Strategies for Containment: The U.S. Federal Government at the Hanford Nuclear Site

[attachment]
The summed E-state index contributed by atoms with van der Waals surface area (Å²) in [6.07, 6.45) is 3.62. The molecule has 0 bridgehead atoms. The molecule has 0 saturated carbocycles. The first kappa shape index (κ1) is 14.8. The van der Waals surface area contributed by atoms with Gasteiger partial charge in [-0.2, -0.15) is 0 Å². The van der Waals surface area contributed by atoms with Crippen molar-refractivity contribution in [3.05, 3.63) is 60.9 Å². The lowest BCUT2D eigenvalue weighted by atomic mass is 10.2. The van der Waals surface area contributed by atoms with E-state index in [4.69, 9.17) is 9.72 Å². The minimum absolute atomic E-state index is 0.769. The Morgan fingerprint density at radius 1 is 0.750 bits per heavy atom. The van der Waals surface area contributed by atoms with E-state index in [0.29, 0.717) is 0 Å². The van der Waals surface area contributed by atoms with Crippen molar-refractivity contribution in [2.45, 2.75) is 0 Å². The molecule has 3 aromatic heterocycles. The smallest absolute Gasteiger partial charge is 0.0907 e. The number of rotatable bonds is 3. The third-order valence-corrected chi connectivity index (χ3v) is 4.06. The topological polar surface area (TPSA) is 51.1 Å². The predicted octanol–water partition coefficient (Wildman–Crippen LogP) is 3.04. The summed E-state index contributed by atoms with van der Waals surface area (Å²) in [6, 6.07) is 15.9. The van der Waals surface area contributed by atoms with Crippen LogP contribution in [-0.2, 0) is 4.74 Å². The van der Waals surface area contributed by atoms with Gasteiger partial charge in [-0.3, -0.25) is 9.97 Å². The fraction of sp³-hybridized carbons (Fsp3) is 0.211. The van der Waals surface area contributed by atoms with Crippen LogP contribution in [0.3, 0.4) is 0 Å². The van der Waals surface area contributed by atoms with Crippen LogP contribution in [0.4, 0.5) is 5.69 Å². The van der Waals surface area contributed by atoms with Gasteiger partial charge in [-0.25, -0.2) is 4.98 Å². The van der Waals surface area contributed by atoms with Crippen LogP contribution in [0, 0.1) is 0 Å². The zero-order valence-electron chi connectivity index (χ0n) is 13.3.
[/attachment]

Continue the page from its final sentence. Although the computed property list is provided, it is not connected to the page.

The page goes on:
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This dissertation argues that the U.S. government employs multiple rhetorical strategies to manage discourse about the Hanford Site, a nuclear site located on the Columbia River in Washington State. Hanford produced plutonium for the U.S. nuclear weapons program from 1944 until 1989 and in doing so emitted a massive amount of chemical and radioactive pollution. Today, Hanford is home to one of the largest environmental remediation projects in the world. Since the project began, journalists, advocacy groups, and whistleblowers have revealed numerous instances in which the government has mismanaged Hanford cleanup and misrepresented the Site's dangers. To counter these claims and argue that it is operating safely and transparently, the government publicizes Hanford's remediation successes, offers evidence that Site operations have been protective of nature, and invites private citizens to visit Hanford on public tours. Federal agencies adopt these rhetorical strategies to pacify private citizens, who might be concerned about Hanford's impact on the local environment and human health. In three chapters, I argue that the government uses new and social media, wildlife preserves, historic sites, and tourism to give Hanford the appearance of order and safety. Each chapter offers close readings of texts the government has made widely available to the public through the Internet. The first of these chapters explains how the U.S. Department of Energy (DOE), the agency that manages Hanford's waste, uses new and social media to craft a reassuring virtual image of the Site operations. This chapter investigates how the DOE has used such media to distract the public from revelations about leaking nuclear waste tanks at Hanford. The second illustrative chapter contends that the U.S. Fish and Wildlife Service (FWS), which manages the Hanford Reach National Monument, works to extend the Department of Energy's argument that Hanford operations are protective of, and not threatening to, environmental and public health. The third illustrative chapter details how federal agencies, including the DOE, FWS, and the National Park Service, are commodifying Hanford and repackaging the Site as a tourist destination. These strategies for discursive containment ultimately mislead the public and foreclose opportunities for meaningful public participation.